The size of the top (without a skirt) is roughly 150 centimetres by 50 centimetres and 5 centimetres thick..
    Last edited by Frank Pellow; 03-29-2007 at 07:39 AM.
    Cheers, Frank

  5. #5
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    March 28th (post 2 of 2)

    05) The boards for one half of the top are laid out and ready to glue:

    Attachment 6499

    After some research, I decided that my best bet was Titebond III glue. Once the glue has been applied, one has 10 minutes to work with it, so I needed to move fast. The combination glue bottle and roller that is shown in the picture helped quite a bit with the speed and the quality of the glue application.

    06) Here the boards are all clamped together (just a little over 8 minutes from when I applied the first glue) :

    Attachment 6500

    07) After leaving the two glued up segments for about 18 hours, I ran them both through a planer:

    Attachment 6501

    08) Here the two bench top segments are first awaiting glue up, then after glue up:

    Attachment 6502 Attachment 6503

    09) I cut the two ends straight using my Festool circular saw on a clamped rail:

    Attachment 6504

    The blade was not quite large enough to cut all the way through, but the small remnant was easily removed (as were the burn marks) with a sander.

    10) And the last photo of this report shows me sanding the top:

    Attachment 6505

    I used 80 grit paper and that certainly will be good enough for now. Later on after the dog holes have been drilled, and before a finish is applied I will do a better job of smoothing the top.
    Cheers, Frank

  6. #6
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    Quote Originally Posted by Jim Young View Post
    Alright Frank, what's the deal with the wierd sized pics? Afraid the background of Rick's shop might frighten us?

    I like the dovetails. The bench top design makes me thinl the bench is nice and heavy.
    I always crop my pics to cut out things that are not relevant. And, for this thread, Rick's shop is not relevant.

    I like the dovetails too. Rick tells we that they are hand cut. However, I will probably use mortise and tennons, rather than dovetails.
    Cheers, Frank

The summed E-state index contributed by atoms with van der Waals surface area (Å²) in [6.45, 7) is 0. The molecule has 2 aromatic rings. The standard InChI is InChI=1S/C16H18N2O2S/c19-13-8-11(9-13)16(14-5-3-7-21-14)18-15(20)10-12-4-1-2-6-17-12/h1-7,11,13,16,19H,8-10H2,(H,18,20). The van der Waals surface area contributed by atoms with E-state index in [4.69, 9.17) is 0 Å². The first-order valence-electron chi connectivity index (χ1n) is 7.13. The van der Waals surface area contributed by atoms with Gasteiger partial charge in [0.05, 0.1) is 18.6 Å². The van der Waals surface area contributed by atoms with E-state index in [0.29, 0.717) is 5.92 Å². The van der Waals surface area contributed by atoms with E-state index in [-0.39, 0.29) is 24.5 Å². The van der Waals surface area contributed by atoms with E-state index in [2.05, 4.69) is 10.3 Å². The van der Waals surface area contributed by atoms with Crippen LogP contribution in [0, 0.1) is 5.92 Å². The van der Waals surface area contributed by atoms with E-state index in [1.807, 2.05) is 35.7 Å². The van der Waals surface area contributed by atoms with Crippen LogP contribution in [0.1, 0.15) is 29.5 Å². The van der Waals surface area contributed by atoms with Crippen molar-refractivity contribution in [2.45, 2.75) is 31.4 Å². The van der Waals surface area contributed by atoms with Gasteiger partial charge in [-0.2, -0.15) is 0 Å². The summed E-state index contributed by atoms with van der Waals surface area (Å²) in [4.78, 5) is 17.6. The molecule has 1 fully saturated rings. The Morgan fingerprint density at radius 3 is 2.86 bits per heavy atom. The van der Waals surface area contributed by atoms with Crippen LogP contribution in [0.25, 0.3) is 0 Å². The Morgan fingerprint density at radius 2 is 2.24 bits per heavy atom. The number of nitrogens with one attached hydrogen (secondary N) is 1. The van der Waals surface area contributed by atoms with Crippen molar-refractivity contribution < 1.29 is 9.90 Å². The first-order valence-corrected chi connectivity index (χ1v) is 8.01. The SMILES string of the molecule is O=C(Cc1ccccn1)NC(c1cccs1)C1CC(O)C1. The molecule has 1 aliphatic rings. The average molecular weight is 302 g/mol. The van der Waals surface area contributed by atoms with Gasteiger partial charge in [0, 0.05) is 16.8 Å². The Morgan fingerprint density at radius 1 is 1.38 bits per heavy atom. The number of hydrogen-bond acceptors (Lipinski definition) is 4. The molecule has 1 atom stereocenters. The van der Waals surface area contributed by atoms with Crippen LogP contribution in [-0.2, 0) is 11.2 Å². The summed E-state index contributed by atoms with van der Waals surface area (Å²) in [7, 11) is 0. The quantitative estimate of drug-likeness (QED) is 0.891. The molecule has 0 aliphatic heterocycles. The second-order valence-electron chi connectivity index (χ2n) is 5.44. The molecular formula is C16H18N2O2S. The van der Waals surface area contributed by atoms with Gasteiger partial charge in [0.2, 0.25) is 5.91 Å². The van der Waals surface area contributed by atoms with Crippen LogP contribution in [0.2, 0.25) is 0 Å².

7. #7
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    Quote Originally Posted by Frank Pellow View Post
    Background:

    Rick says that the skirt at ¾ inch on the long sides is too narrow and he will augment it to properly support clamping.

    I totally agree with that. My bench was like that and last month I just modified it where the whole underside is the flat with the bottom edges so that I could clamp without it being such a pain in the tail. I think that you would need at least four inches of clampable surface. More would be better.

  8. #8
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    Quote Originally Posted by Allen Bookout View Post
    I totally agree with that. My bench was like that and last month I just modified it where the whole underside is the flat with the bottom edges so that I could clamp without it being such a pain in the tail. I think that you would need at least four inches of clampable surface. More would be better.
    Thanks for the advice Allen. I am planning on the end skirts being about 3 inches wide and the side skirts about an inch and a half wide. Thats better than Rick's 3/4 inch but not as good as the 4 inches that you suggest. The middle portion of the side skirts will be the same thickness as the rest of the bench to accomodate clamping. Here is a scetch:

    Attachment 6519

    In the scetch the end skirts are yellow and the side skirts are green.
    Last edited by Frank Pellow; 03-29-2007 at 08:02 AM.
    Cheers, Frank

  9. #9
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    That should do it. A thousand times better than 3/4 of an inch, that is for sure.

  10. #10
    Alan DuBoff is offline Former Member (by the member's request)
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    Frank,

    I hate you!

    I'm slowly moving forward with my bench, but still don't have the top glued up yet. I laminated a piece of hickory for the front apron with my daughter on last Sat., I used 3 x 8' lengths of hickory, even though I only need about 6 1/2 ft. Can't hurt to have a length of 2 1/4" thick hickory, for handles or similar.

    I want to keep working on the base, and get the top glued in 3 or 4 pieces, then glue those together. That way I can use my porta-potty planer to flatten those sections before glue-up.

    Again, I hate you for moving along so quickly! Don't you know how to procratonate?